Table 4 Water quality measurements during 12 days shrimp culture

 

2 Discussion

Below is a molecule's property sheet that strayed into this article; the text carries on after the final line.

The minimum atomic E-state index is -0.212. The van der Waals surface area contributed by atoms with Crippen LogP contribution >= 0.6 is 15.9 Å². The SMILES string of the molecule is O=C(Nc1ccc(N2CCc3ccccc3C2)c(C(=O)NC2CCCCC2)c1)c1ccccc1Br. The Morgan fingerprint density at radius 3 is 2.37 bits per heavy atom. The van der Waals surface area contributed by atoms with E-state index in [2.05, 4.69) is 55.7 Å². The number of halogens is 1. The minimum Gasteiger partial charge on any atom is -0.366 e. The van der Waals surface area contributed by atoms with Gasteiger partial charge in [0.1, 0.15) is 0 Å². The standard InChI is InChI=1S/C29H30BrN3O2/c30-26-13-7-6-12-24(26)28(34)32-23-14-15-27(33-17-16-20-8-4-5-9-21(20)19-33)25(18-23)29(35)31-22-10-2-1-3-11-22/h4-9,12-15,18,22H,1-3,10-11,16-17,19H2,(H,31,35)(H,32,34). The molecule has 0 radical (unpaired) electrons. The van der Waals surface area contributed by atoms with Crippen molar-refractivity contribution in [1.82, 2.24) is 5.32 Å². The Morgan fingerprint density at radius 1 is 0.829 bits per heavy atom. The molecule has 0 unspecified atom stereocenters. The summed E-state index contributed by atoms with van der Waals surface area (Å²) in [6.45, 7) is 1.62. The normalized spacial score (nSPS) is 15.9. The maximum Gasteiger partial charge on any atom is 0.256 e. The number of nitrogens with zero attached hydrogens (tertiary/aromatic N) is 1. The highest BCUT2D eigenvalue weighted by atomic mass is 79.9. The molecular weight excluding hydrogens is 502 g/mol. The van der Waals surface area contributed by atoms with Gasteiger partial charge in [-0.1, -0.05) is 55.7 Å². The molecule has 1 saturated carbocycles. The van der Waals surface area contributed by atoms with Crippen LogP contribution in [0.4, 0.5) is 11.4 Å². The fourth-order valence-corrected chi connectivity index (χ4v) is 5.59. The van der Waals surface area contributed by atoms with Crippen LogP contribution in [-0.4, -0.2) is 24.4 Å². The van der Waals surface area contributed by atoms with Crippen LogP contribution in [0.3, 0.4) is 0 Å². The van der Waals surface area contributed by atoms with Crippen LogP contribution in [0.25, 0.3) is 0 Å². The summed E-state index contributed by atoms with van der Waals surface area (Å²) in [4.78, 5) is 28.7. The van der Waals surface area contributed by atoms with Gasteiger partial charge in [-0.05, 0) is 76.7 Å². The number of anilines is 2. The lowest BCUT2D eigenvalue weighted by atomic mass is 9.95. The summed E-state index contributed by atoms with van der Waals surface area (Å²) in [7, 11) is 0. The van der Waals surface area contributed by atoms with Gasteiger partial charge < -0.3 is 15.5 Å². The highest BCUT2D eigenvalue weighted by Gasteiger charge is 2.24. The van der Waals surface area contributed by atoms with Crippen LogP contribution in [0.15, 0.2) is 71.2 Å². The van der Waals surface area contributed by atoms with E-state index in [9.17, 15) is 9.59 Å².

In the present study, molecular analysis carried out on the antagonistic Pseudomonas sp. Ps2 and pathogenic Vibrio sp. V1 previously isolated from healthy and moribund shrimp (Penaeus monodon) intestines (Ariole and Aungwa, 2013) respectively, revealed that they are closely related to Pseudomonas aeruginosa (Figure 1) and Vibrio mimicus (Figure 2) respectively. Pseudomonas and Vibrio are common dwellers of aquatic habitat including ponds for shrimp culture and have been isolated by other workers (Vijayan et al., 2006; Chau et al., 2011). The inhibition of Vibrio mimicus by Pseudomonas aeruginosa may be as a result of its production of antagonistic substances such as pyocyanin and siderophores (Vijayan et al., 2006). Hadi et al. (2013) also reported strong antibacterial capabilities of four strains of Pseudomonas spp. against three shrimp pathogens V. cholerae, V. parahaemolyticus and V. alginolyticus.